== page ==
A former state regulator and member of the U.S. Nuclear Regulatory Commission, Peter Bradford, argues that subsidizing reactors to keep them running is unnecessary and will be bad for consumers and the environment. Since the 1950s, U.S. nuclear power has commanded immense taxpayer and customer subsidy based on promises of economic and environmental benefits. Many of these promises are unfulfilled, but new ones take their place. More subsidies follow. Today the nuclear industry claims that keeping all operating reactors running for many years, no matter how uneconomic they become, is essential in order to reach U.S. climate change targets. Economics have always challenged U.S. reactors. After more than 100 construction cancellations and cost overruns costing up to US$5 billion apiece, Forbes Magazine in 1985 called nuclear power “the greatest managerial disaster in business history…only the blind, or the biased, can now think that most of the money [$265 billion by 1990] has been well spent.” U.S. Atomic Energy Commission (AEC) Chair Lewis Strauss’ 1954 promise that electric power would be “too cheap to meter” is today used to mock nuclear economics, not commend them.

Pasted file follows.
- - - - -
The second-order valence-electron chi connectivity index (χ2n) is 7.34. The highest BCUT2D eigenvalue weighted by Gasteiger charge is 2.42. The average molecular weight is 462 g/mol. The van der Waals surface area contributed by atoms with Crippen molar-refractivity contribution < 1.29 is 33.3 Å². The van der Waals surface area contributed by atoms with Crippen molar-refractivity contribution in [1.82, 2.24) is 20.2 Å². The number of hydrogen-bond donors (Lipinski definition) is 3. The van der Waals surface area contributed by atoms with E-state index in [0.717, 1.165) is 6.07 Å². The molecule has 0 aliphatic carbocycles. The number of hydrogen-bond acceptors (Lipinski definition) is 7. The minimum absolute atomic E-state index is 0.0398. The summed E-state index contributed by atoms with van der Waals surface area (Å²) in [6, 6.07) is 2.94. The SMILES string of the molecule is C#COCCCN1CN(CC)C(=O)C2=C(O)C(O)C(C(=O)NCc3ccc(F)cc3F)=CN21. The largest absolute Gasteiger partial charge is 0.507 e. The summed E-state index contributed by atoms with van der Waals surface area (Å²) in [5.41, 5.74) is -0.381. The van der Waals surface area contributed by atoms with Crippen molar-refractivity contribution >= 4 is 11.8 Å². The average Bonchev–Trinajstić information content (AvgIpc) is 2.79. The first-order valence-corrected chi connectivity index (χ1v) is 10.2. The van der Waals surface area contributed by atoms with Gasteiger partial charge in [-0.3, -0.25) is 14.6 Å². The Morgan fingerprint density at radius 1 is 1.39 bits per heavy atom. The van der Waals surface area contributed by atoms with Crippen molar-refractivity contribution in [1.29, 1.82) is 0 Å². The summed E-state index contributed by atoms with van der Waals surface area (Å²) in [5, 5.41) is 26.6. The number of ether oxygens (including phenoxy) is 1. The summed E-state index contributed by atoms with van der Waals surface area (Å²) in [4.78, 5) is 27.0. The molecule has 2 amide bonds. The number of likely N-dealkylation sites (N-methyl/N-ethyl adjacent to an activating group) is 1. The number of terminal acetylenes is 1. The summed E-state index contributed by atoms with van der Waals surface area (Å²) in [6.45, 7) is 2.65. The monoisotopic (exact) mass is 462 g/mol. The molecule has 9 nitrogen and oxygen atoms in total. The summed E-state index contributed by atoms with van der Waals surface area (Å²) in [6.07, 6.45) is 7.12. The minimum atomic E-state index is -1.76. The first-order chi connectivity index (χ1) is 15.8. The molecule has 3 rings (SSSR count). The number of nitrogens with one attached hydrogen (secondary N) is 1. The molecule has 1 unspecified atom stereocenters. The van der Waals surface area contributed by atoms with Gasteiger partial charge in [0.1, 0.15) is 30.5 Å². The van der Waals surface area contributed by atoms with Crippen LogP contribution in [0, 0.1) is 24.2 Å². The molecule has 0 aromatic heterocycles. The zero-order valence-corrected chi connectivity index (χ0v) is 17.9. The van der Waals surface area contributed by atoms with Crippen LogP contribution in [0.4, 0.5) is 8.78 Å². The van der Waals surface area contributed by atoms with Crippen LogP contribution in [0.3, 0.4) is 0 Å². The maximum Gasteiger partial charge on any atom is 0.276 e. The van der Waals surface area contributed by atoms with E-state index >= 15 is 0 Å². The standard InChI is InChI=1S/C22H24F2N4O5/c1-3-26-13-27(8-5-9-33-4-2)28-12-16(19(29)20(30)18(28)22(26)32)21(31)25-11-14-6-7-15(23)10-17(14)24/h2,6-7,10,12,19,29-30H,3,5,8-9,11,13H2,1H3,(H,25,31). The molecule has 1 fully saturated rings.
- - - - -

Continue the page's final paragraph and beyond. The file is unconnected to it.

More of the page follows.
Government Tech 18th Aug 2016 read more »
The Conversation 18th Aug 2016 read more »